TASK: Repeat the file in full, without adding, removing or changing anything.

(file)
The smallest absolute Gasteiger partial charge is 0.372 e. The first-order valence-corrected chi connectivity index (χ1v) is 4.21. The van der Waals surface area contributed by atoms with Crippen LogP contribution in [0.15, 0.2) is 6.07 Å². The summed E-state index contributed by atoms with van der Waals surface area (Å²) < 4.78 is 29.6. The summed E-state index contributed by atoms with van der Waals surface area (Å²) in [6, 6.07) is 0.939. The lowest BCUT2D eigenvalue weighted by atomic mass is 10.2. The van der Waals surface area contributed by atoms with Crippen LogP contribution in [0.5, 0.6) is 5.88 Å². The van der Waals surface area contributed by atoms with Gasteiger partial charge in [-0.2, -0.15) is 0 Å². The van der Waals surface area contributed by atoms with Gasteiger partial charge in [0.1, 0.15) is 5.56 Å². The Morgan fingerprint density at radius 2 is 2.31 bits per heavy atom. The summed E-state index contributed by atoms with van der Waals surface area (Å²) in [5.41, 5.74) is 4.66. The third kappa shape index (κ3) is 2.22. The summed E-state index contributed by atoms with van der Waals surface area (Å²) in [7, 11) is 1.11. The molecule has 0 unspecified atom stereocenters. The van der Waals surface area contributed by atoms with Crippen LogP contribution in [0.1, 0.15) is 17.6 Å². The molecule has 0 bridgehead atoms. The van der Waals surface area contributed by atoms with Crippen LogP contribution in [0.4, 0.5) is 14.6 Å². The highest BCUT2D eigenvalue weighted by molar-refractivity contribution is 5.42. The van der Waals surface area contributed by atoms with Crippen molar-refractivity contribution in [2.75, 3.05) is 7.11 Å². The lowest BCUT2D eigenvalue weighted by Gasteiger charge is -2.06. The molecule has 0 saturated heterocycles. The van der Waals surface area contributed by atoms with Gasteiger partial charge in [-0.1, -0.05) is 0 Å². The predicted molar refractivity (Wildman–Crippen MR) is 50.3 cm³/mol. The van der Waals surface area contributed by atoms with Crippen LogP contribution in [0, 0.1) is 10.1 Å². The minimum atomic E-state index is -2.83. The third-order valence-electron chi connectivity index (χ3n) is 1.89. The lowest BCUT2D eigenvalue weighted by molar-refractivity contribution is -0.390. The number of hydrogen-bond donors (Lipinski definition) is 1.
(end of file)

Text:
The smallest absolute Gasteiger partial charge is 0.372 e. The first-order valence-corrected chi connectivity index (χ1v) is 4.21. The van der Waals surface area contributed by atoms with Crippen LogP contribution in [0.15, 0.2) is 6.07 Å². The summed E-state index contributed by atoms with van der Waals surface area (Å²) < 4.78 is 29.6. The summed E-state index contributed by atoms with van der Waals surface area (Å²) in [6, 6.07) is 0.939. The lowest BCUT2D eigenvalue weighted by atomic mass is 10.2. The van der Waals surface area contributed by atoms with Crippen LogP contribution in [0.5, 0.6) is 5.88 Å². The van der Waals surface area contributed by atoms with Gasteiger partial charge in [-0.2, -0.15) is 0 Å². The van der Waals surface area contributed by atoms with Gasteiger partial charge in [0.1, 0.15) is 5.56 Å². The Morgan fingerprint density at radius 2 is 2.31 bits per heavy atom. The summed E-state index contributed by atoms with van der Waals surface area (Å²) in [5.41, 5.74) is 4.66. The third kappa shape index (κ3) is 2.22. The summed E-state index contributed by atoms with van der Waals surface area (Å²) in [7, 11) is 1.11. The molecule has 0 unspecified atom stereocenters. The van der Waals surface area contributed by atoms with Crippen LogP contribution in [0.1, 0.15) is 17.6 Å². The molecule has 0 bridgehead atoms. The van der Waals surface area contributed by atoms with Crippen LogP contribution in [0.4, 0.5) is 14.6 Å². The highest BCUT2D eigenvalue weighted by molar-refractivity contribution is 5.42. The van der Waals surface area contributed by atoms with Crippen molar-refractivity contribution in [2.75, 3.05) is 7.11 Å². The lowest BCUT2D eigenvalue weighted by Gasteiger charge is -2.06. The molecule has 0 saturated heterocycles. The van der Waals surface area contributed by atoms with Gasteiger partial charge in [-0.1, -0.05) is 0 Å². The predicted molar refractivity (Wildman–Crippen MR) is 50.3 cm³/mol. The van der Waals surface area contributed by atoms with Crippen LogP contribution in [0, 0.1) is 10.1 Å². The minimum atomic E-state index is -2.83. The third-order valence-electron chi connectivity index (χ3n) is 1.89. The lowest BCUT2D eigenvalue weighted by molar-refractivity contribution is -0.390. The number of hydrogen-bond donors (Lipinski definition) is 1.